The United States, The Melting Pot

The United States has Changed from a Melting Pot to a Vast Culture with Varying Racial Backgrounds.

The United States, created by blending or ?melting? many cultures together into one common
man, known as an American. ?Modern communication and transportation accelerate mass migrations from
one continent . . .? to the United States (Schlesinger 21). Ethnic and racial diversity was bound to happen
in the American society. As immigration began to explode, ?. . . a cult of ethnicity erupted both between
non Anglo whites and among nonwhite minorities.? (22).
Until recently, the only country who has made a multiethnic society work, was the United States.
Hector St. John de Crevecoeur said, in America ?. . . individuals of all nations are melted into a new race of
men.? Is this still true? The creation of the U.S. ?. . . was not to preserve old cultures but to forge a new,
American culture." (Schlesinger 22).
In the 20th century, the melting pot is not working, and the whole idea is under attack (Evans
76). The United States has changed from a melting pot to a vast culture with varying backgrounds. In
years before, America was a collection of Chinese, Germans, Italians, Scots, Croats, etc., all craving
freedom. Today, even the simple concept of an English-speaking nation is fading off the continent. ?In the
old days, immigrants were taught in English in the public schools.? (76). In America today, children are
taught in German, Italian, Polish, and 108 other languages. Most of these schools are funded by 139
million federal dollars.
Until recently, emigrants in the United States longed for admittance in society's mainstream.
Now these groups demand separation from society, to be able to preserve and conserve their customs and
languages. The biggest problem with this demand, is whatever accommodation takes place, must be done
and accepted by the receiving society (Chavez 60).
The increasing accommodations directed toward immigrant culture worries many Americans.
Americans fear the special treatment granted to immigrants will effect the unifying force of the country.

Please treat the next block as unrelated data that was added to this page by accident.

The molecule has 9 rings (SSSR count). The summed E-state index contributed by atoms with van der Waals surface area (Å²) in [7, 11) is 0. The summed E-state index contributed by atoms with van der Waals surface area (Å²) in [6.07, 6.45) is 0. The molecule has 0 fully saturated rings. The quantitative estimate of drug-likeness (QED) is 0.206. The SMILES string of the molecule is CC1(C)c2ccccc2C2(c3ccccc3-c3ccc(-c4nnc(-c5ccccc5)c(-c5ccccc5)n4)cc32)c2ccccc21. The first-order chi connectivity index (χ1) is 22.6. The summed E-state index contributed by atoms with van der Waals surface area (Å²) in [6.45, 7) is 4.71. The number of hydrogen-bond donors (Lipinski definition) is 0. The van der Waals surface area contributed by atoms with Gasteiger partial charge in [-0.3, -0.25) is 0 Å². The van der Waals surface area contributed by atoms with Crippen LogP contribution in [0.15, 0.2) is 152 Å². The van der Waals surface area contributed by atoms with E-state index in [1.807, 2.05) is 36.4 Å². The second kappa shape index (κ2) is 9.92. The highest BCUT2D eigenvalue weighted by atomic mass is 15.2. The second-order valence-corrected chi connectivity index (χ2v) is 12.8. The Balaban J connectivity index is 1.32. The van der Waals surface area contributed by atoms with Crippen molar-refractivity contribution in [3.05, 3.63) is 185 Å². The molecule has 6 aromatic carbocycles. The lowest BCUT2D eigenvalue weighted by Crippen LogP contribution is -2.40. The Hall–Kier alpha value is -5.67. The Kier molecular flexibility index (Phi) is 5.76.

?Today, the trend is toward multiculturalism, diversity and adapting the newcomer, rather than on the
newcomer adapting himself or herself to . . .? a diverse society (61).
Many Americans believe the nation has lost control of its boundaries. Concerned if
immigration continues, the U.S. economy will suffer, and that employment will be scarce. Immigrants ?. .
.are flooding the welfare rolls and are heavily involved in crime.?(Morganthau 18). The increase number of
U. S. immigrants does effect the number of jobs available. The problem is, immigrants are either highly
qualified ( take American jobs) or are less than skilled in any field (increase welfare). The view on
immigration today is one of a drag on the economy, instead of
a lift (18).
In 1995, new immigration laws transfigure the American society. As a result, races group together
to defend their customs. The current immigration problem also increases the racial tension facing America
today. One result of racism in the United States is hate groups and gangs. Both have only one thing in
common--violence! ?The very use of the term ?of color? - which embraces blacks, . . .? Asians, Native
Americans and Hispanics, ?. . . many whom are ethnically white - implies that these disparate groups are
bonded simply by not being of Northern European descent.? (Henry III 73). One example of these hate
groups is the Ku Klux Klan, known for their hatred toward African Americans, Catholics, and Jews.
The growing diversity of the American population makes the popularity of ?multiculturalism? and
?Political Correctness? explode. The main function of this craze is to raise minority self-esteem. Viewed
by some, the obstacle this creates is not for the better. Multiculturalism helps unite groups and separates
them from the rest of the country. ?. . .Civil liberties and human rights -- is portrayed as the root of all evil .
. . ? (Schlesinger 3). A positive approach would have Americans stop seeing themselves as members of
primarily one ethnic group, gaining their total identity from that group. White or black, Hispanic or
Asian, they must envision themselves simply as Americans.



















Works Cited

Brookhiser, Richard. ?The Melting Pot is Still Simmering.? Time,
1 March 1993, p. 72.
Chavez, Linda, and Cohn-Bendit, Daniel. ?Multicultural Society: Mosaic or Melting Pot?? World
Link, March/April 1992, pp. 60-64.
Evans, Harold. ?Melting Pot or Salad Bowl?? U.S. News